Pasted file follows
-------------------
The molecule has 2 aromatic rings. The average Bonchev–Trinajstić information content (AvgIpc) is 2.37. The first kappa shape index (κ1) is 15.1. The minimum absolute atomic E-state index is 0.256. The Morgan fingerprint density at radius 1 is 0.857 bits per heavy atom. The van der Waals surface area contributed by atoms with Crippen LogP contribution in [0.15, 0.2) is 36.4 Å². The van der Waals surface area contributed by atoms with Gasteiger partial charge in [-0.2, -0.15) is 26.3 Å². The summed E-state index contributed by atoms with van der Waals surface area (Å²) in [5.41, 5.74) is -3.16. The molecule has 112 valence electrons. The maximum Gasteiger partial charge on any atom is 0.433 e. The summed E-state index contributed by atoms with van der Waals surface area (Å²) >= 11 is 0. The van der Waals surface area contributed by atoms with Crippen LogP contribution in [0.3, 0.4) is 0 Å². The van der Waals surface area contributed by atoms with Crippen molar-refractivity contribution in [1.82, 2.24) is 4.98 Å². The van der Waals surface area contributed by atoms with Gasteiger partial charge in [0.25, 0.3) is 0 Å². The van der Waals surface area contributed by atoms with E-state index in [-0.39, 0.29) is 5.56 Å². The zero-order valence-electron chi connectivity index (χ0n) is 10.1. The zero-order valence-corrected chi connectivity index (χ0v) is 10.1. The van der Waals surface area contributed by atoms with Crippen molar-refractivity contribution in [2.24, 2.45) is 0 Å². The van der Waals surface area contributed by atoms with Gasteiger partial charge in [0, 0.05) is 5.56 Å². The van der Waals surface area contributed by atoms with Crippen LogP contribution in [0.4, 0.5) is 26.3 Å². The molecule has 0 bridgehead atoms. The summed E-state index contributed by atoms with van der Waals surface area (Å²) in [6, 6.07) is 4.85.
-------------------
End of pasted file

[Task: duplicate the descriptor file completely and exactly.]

The molecule has 2 aromatic rings. The average Bonchev–Trinajstić information content (AvgIpc) is 2.37. The first kappa shape index (κ1) is 15.1. The minimum absolute atomic E-state index is 0.256. The Morgan fingerprint density at radius 1 is 0.857 bits per heavy atom. The van der Waals surface area contributed by atoms with Crippen LogP contribution in [0.15, 0.2) is 36.4 Å². The van der Waals surface area contributed by atoms with Gasteiger partial charge in [-0.2, -0.15) is 26.3 Å². The summed E-state index contributed by atoms with van der Waals surface area (Å²) in [5.41, 5.74) is -3.16. The molecule has 112 valence electrons. The maximum Gasteiger partial charge on any atom is 0.433 e. The summed E-state index contributed by atoms with van der Waals surface area (Å²) >= 11 is 0. The van der Waals surface area contributed by atoms with Crippen LogP contribution in [0.3, 0.4) is 0 Å². The van der Waals surface area contributed by atoms with Crippen molar-refractivity contribution in [1.82, 2.24) is 4.98 Å². The van der Waals surface area contributed by atoms with Gasteiger partial charge in [0.25, 0.3) is 0 Å². The van der Waals surface area contributed by atoms with E-state index in [-0.39, 0.29) is 5.56 Å². The zero-order valence-electron chi connectivity index (χ0n) is 10.1. The zero-order valence-corrected chi connectivity index (χ0v) is 10.1. The van der Waals surface area contributed by atoms with Crippen molar-refractivity contribution in [2.24, 2.45) is 0 Å². The van der Waals surface area contributed by atoms with Gasteiger partial charge in [0, 0.05) is 5.56 Å². The van der Waals surface area contributed by atoms with Crippen LogP contribution in [0.4, 0.5) is 26.3 Å². The molecule has 0 bridgehead atoms. The summed E-state index contributed by atoms with van der Waals surface area (Å²) in [6, 6.07) is 4.85.